Posted by: highmountainmuse | February 27, 2009

From where the water flows

 

The view of the Rio Grande at Brewster Park, a quick snow shoe from the ranch along the headwaters of the big river.

The view of the Rio Grande at Brewster Park, a quick snow shoe from the ranch along the headwaters of the big river.

 

There are some things we take for granted.  Often times, the most simple.  Or rather, those things that appear so simple. Like flicking a switch to turn on a light.  Turning a faucet to have warm water rush out.  Walking into the kitchen and opening the fridge and knowing the ice cream will be frozen.  We can assume the street will be lit long after most folks are fast asleep.  We can assume in front of most every house is a green lawn; in every home a TV; and at the corner of every other intersection a convenient store. Sure seems like it.  We accept these simple truths and don’t question how or why. 

 

It appears so simple, yet it’s so complex.  Our lives have been simplified by these complex systems.  In a way… but I wonder… is this simplicity or blindness? Of course it is impractical for all city and town dwellers to concern themselves with the supplied water and electrical systems.  But awareness of these systems might not be a bad idea. With knowledge and understanding, there may follow more care and responsibility.

 

Living off grid, we know, we care and have to take responsibility. If we do not walk up the mountainside with our shovel after a rain to keep the creek flowing, we will not have water in our pipes.  If we do not keep that extra light turned off in the evening of a cloudy day, our power will not make it through the night.  If we don’t throw another log on the fire, the house gets cold. Very simple, I know. But we know.  We know where our power comes from (if you have an other few minutes, please see the post Power from the Sun). We know where our water comes from. And if we run out of either power or water, we have no one to blame but ourselves, and can call no one for that quick fix. We grab the shovel, and off we go.

 

From outside our cabin we can look up at our mountain and see the snow banks and know how much water we’ll have this summer. Or watch the snow bank disappear, and wonder if the water will make it to August when our late summer rains should come. We can see the shortage of water beginning, and can take responsibility for our use by reducing our consumption rather than get caught in the shower when the pipes run dry. We consider our water six months in advance.  If it’s been a “good” snowy year, we figure our water will be adequate through the summer.  If not, we are responsible for our own changes.

 

We watch the mountain and are constantly reminded from where our water flows. The reminder to conserve water and live responsibly is right in front of us.

A snowmobiler resting on the windblown top of Stony Pass, looking back at the mountains and drainage where the Rio Grande begins.

A snowmobiler resting on the windblown top of Stony Pass, looking back at the mountains and drainage where the Rio Grande begins.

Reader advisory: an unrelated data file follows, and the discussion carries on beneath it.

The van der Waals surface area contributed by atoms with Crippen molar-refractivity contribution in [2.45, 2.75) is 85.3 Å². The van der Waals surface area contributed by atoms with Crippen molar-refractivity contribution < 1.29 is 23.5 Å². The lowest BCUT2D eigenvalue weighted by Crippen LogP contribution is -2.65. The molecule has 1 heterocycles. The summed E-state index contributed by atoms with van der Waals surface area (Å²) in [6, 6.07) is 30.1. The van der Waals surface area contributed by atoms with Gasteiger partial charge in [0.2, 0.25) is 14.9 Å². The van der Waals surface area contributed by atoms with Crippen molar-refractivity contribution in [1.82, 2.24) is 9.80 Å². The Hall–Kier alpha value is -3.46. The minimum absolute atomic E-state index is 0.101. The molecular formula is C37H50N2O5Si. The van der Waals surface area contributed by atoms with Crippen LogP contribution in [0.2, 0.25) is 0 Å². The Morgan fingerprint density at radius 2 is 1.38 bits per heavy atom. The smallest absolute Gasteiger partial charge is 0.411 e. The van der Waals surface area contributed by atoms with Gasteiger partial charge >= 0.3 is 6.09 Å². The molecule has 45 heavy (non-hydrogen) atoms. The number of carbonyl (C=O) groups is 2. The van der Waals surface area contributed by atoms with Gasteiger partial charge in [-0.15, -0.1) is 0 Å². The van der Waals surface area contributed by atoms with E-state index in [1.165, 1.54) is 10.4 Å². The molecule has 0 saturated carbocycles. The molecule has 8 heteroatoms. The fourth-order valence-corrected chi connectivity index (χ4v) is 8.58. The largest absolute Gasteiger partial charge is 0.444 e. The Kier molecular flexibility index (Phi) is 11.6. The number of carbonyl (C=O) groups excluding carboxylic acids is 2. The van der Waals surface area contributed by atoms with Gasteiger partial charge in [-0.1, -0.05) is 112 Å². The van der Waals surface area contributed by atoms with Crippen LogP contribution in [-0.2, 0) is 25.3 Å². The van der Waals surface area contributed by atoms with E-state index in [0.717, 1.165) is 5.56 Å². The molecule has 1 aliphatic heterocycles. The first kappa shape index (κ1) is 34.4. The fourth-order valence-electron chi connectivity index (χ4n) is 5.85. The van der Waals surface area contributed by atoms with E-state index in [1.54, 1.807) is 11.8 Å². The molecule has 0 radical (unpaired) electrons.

The Rio Grande begins here, several miles above our ranch. I wonder for how many this mighty river provides water, directly or through recharge? There isn’t much between us and the mountain that provides the first trickle which grows into the Big River.  During the summer, there may be several fishermen and a bunch of four-wheelers.  But during the winter, no one, just miles of icy river, still running beneath the snow, cutting its way ever through these white winter mountains which contain it, feed it.

A snowmobile jumps from the snowbank at top of Stony Pass, the first trickle of the Rio Grande begins right here.

A snowmobile jumps from the snowbank at top of Stony Pass, the first trickle of the Rio Grande begins right here.

 

This is where it all begins. A snow bank. How many tourists stop to play here in July as they pass by in their Jeeps bouncing up the road over the top of Stony Pass? Do they realize this is the very snow bank from which the Big River begins?  If they all just took a moment to consider.

 

This is where the river begins. Then look down river and wonder where it all will go…

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Responses

  1. Dear Gin,
    I love your blog, and today’s was so special because Anthony and I stood at that very spot in Brewster Park and married!
    I start each day reading your postings and I’m drawn back to how much I love it there. Hearing about the people, animals and places I hold dear helps me keep perspective in a world I find too hectic.
    Thank you for the reminders, the updates, the knowledge… and for using this tool to reach those who can only dream of the peacefulness of your surroundings.

  2. Lee, you made my day, thank you for writing. I think of you and Anthony and Ana and hope for wonderful things for the three of you. And think of little Ana dancing and can’t help but smile!

  3. It strikes me to be very thankful that it is people like you guys that are living on the cusp of the source of the Rio…

    If more people were cognizant of where things like water come from, we would not have to worry so much about whether or not it was clean!

    Well said!

  4. Thanks for the pictures, But only for you is the over look of brewster park a short snow shoe trip from the ranch Love your daily writing .

  5. Beautifully said! As I read, I thought of a sign in one of the canyons near our home. It warns not to pollute, and to conserve, because “we all live downstream.”

  6. […] his sled was in the river, not him, fortunately.  And not just any river, but the Rio Grande, way up here at the headwaters of this mighty […]


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